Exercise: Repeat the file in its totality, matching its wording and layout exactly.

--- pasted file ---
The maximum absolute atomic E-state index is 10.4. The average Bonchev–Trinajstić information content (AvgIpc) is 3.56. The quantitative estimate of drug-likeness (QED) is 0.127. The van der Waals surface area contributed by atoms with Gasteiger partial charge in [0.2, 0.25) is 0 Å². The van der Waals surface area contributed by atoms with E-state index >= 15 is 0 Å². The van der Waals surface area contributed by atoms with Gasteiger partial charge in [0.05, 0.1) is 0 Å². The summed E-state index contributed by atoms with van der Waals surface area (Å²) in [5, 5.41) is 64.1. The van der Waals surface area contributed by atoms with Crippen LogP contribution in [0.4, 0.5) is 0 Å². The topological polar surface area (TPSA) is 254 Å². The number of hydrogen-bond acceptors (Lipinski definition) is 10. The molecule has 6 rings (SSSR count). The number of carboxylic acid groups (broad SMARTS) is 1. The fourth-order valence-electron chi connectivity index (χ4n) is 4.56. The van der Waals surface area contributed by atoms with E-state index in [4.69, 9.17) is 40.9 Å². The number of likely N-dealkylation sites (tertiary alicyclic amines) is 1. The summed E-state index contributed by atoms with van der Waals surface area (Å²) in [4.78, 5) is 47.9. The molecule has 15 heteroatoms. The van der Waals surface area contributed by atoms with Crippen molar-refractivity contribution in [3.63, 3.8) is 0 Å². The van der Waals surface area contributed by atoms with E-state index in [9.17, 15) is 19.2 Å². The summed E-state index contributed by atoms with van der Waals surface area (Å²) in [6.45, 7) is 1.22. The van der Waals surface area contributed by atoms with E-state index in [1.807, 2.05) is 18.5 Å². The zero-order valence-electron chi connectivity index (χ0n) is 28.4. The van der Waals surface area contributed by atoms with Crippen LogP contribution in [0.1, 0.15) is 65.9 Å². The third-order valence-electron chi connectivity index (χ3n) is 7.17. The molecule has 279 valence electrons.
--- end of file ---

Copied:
The maximum absolute atomic E-state index is 10.4. The average Bonchev–Trinajstić information content (AvgIpc) is 3.56. The quantitative estimate of drug-likeness (QED) is 0.127. The van der Waals surface area contributed by atoms with Gasteiger partial charge in [0.2, 0.25) is 0 Å². The van der Waals surface area contributed by atoms with E-state index >= 15 is 0 Å². The van der Waals surface area contributed by atoms with Gasteiger partial charge in [0.05, 0.1) is 0 Å². The summed E-state index contributed by atoms with van der Waals surface area (Å²) in [5, 5.41) is 64.1. The van der Waals surface area contributed by atoms with Crippen LogP contribution in [0.4, 0.5) is 0 Å². The topological polar surface area (TPSA) is 254 Å². The number of hydrogen-bond acceptors (Lipinski definition) is 10. The molecule has 6 rings (SSSR count). The number of carboxylic acid groups (broad SMARTS) is 1. The fourth-order valence-electron chi connectivity index (χ4n) is 4.56. The van der Waals surface area contributed by atoms with E-state index in [4.69, 9.17) is 40.9 Å². The number of likely N-dealkylation sites (tertiary alicyclic amines) is 1. The summed E-state index contributed by atoms with van der Waals surface area (Å²) in [4.78, 5) is 47.9. The molecule has 15 heteroatoms. The van der Waals surface area contributed by atoms with Crippen molar-refractivity contribution in [3.63, 3.8) is 0 Å². The van der Waals surface area contributed by atoms with E-state index in [9.17, 15) is 19.2 Å². The summed E-state index contributed by atoms with van der Waals surface area (Å²) in [6.45, 7) is 1.22. The van der Waals surface area contributed by atoms with E-state index in [1.807, 2.05) is 18.5 Å². The zero-order valence-electron chi connectivity index (χ0n) is 28.4. The van der Waals surface area contributed by atoms with Crippen LogP contribution in [0.1, 0.15) is 65.9 Å². The third-order valence-electron chi connectivity index (χ3n) is 7.17. The molecule has 279 valence electrons.